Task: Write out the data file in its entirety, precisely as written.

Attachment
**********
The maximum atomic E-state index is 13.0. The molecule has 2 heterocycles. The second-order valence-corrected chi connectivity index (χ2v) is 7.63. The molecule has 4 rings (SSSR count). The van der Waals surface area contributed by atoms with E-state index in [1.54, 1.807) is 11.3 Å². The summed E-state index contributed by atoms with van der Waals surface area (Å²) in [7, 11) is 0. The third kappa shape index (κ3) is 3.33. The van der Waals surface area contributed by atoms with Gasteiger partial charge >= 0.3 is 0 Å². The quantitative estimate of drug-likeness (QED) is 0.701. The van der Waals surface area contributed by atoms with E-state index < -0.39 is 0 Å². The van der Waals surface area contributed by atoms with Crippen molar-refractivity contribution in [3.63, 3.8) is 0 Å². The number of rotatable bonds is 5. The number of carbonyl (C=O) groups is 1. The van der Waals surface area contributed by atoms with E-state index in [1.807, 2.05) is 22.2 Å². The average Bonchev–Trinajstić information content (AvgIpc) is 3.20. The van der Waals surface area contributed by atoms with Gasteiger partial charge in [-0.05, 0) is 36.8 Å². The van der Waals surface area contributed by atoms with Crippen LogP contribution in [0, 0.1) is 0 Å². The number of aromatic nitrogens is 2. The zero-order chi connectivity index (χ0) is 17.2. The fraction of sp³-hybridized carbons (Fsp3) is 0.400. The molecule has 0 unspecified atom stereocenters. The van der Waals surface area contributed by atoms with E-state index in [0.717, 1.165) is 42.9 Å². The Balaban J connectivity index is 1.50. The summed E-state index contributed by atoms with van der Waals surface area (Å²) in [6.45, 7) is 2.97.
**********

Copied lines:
The maximum atomic E-state index is 13.0. The molecule has 2 heterocycles. The second-order valence-corrected chi connectivity index (χ2v) is 7.63. The molecule has 4 rings (SSSR count). The van der Waals surface area contributed by atoms with E-state index in [1.54, 1.807) is 11.3 Å². The summed E-state index contributed by atoms with van der Waals surface area (Å²) in [7, 11) is 0. The third kappa shape index (κ3) is 3.33. The van der Waals surface area contributed by atoms with Gasteiger partial charge >= 0.3 is 0 Å². The quantitative estimate of drug-likeness (QED) is 0.701. The van der Waals surface area contributed by atoms with E-state index < -0.39 is 0 Å². The van der Waals surface area contributed by atoms with Crippen molar-refractivity contribution in [3.63, 3.8) is 0 Å². The number of rotatable bonds is 5. The number of carbonyl (C=O) groups is 1. The van der Waals surface area contributed by atoms with E-state index in [1.807, 2.05) is 22.2 Å². The average Bonchev–Trinajstić information content (AvgIpc) is 3.20. The van der Waals surface area contributed by atoms with Gasteiger partial charge in [-0.05, 0) is 36.8 Å². The van der Waals surface area contributed by atoms with Crippen LogP contribution in [0, 0.1) is 0 Å². The number of aromatic nitrogens is 2. The zero-order chi connectivity index (χ0) is 17.2. The fraction of sp³-hybridized carbons (Fsp3) is 0.400. The molecule has 0 unspecified atom stereocenters. The van der Waals surface area contributed by atoms with E-state index in [0.717, 1.165) is 42.9 Å². The Balaban J connectivity index is 1.50. The summed E-state index contributed by atoms with van der Waals surface area (Å²) in [6.45, 7) is 2.97.